There is a single important question for tomorrow's Cabinet:
Is anything the prime minister could offer the Labour Party by way of a concession that could persuade the opposition to abstain rather than vote down her Brexit plan at the fourth time it's presented to MPs (probably on Friday June 7, according to ministers).
The point is that Theresa May has given up on persuading her own rebel Brexiter MPs to come round and support her Withdrawal Agreement Bill (WAB).
In fact, those voting against it are likely to be swelled by at least two - namely Boris Johnson and Dominic Raab, who want to prove their "true" Brexiter credentials ahead of the looming election for Tory leader.
So although there are Tory MPs who naively believe she could yet amend Brexit legislation to placate Northern Ireland's DUP and her own ERG Brexiter MPs by unilaterally removing the Northern Ireland backstop, and in effect mooning the EU, I am reliably informed by her close colleagues this is NEVER going to happen.
"The prime minister is absolutely clear that the backstop cannot and will not be removed or amended by the EU," said a senior minister.
"And she won't be going back to Brussels to ask for that, ever."
So the only game in town for her is to soften the opposition of the whole of the Labour Party or a significant number of Labour MPs to her Brexit legislation, the WAB.
And as usual the Cabinet is split right down the middle on how far to compromise and how much to abandon traditional party loyalties.
On one side are Hammond, Gauke, Clark, Rudd and Mundell, inter alia, who would have no problem with the PM making a public pledge that if Parliament were to amend her bill so that it fully endorsed a permanent customs union, and even (possibly) a confirmatory referendum, she would not attempt to kill the legislation at the last.
I would expect the chancellor to say as much when he addresses the business lobby group the CBI tomorrow.
But there are still Brexiter members of the Cabinet - Grayling, Mordaunt, Leadsom, Fox - for whom such tolerance of such soft-Brexit or no-Brexit ideas is impossible heterodoxy.
And you never know, their patience may be tested beyond endurance, even as the PM orders in the packing cases, and they may belatedly curry favour with Brexiter MPs and members by quitting.
I am told Downing Street is braced for such unfashionably late - some would say absurdly late - virtue signalling.
But however much the PM scorns her own Brexit wing, there is a good reason why Labour will not and cannot ever support her bill or even abstain on it.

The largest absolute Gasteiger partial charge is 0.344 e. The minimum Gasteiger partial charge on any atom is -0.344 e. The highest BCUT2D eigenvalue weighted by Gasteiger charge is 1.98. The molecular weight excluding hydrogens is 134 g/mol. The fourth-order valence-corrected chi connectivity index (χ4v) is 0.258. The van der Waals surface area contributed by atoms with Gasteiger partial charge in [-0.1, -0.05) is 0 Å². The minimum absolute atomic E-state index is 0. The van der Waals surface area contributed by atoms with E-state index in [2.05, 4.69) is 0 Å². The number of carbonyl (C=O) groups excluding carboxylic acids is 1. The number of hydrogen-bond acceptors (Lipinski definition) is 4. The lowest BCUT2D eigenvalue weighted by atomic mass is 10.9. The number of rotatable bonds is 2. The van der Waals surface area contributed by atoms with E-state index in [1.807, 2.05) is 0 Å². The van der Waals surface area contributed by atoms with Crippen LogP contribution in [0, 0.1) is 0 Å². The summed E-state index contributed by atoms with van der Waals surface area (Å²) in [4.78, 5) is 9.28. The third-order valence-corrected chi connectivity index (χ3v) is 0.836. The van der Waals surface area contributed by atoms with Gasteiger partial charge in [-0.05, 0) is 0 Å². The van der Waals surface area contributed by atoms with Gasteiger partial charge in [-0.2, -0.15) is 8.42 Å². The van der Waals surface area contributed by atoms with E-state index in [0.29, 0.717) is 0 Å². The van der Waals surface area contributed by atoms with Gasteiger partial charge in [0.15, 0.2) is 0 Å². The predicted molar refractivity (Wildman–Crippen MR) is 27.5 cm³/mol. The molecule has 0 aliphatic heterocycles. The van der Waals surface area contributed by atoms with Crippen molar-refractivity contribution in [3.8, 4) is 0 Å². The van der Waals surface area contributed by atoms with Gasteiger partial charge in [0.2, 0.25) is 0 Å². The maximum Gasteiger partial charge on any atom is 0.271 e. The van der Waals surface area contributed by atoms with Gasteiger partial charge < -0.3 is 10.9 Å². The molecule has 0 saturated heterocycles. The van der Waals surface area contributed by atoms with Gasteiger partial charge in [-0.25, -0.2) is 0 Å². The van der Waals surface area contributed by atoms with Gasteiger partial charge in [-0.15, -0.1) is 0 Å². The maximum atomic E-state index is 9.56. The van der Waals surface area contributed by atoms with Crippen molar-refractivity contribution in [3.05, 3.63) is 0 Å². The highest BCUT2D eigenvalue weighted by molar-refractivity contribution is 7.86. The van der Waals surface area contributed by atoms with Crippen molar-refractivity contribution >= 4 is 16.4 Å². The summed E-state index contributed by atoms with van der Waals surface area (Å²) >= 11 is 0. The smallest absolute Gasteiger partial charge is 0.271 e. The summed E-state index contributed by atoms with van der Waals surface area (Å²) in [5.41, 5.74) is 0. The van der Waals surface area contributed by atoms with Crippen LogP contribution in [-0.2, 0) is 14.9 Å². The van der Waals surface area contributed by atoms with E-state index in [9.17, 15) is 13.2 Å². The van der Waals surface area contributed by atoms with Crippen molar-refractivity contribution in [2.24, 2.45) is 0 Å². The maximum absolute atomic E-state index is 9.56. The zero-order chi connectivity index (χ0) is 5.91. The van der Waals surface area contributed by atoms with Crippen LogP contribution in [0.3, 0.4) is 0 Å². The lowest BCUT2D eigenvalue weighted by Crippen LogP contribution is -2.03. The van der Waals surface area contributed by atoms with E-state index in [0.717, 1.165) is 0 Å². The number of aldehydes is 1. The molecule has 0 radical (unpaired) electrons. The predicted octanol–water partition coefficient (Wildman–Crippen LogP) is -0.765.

And that is because its primary aim - which you cannot fail to have missed - is to trigger a general election.
The point is that if the PM were to lose the vote on the second reading of the WAB in early June, that would accelerate her departure.
Which in turn would accelerate the likely election as Tory leader - and new PM - of either Boris Johnson (the clear favourite) or Dominic Raab.
(Tory members will never elect any candidate they perceive to have colluded in May's hated version of Brexit).
As I've said, Johnson and Raab would pledge to take the UK out of the EU without a deal, if the EU were not to bin the backstop - which in practice is an unconditional commitment to a no-deal Brexit, in that the EU will not bin the backstop.
Now although a no-deal Brexit is anathema to Labour, they do not believe Johnson or Raab could in practice deliver it.
Although leaving the EU without a deal would warm the cockles of a majority of Tory members and maybe half of all Tory MPs, there are some Tory MPs who would rather bring down the government than collude in such an abrupt rupture.
Or to put it another way, neither Johnson or Raab can be confident of remaining PM for more than a few short minutes - since at the moment they enter 10 Downing Street, Labour would inevitably test whether they can in practice govern by triggering a no-confidence vote under the Fixed Term Parliament Act.
I imagine both have cunning plans to survive against those tricky odds.
Their conspiratorial Cabinet confreres think Raab could prorogue Parliament untill after a no-deal Brexit became a reality on October 31 and Johnson would be converted at the last to the putative merits of a confirmatory referendum.
Which would be politics as thriller or high farce.
The important point, for the opposition, is that killing the WAB would bring the kind of chaos that could see them catapulted into office, whereas supporting it would bring the kind of stability that would allow the Tory Party to regroup and rebuild.
So if you look at the UK's hundreds of years of adversarial politics, what would you expect Jeremy Corbyn and Labour to do?
There is nothing the PM can realistically offer him that could rescue her deal or her place in history.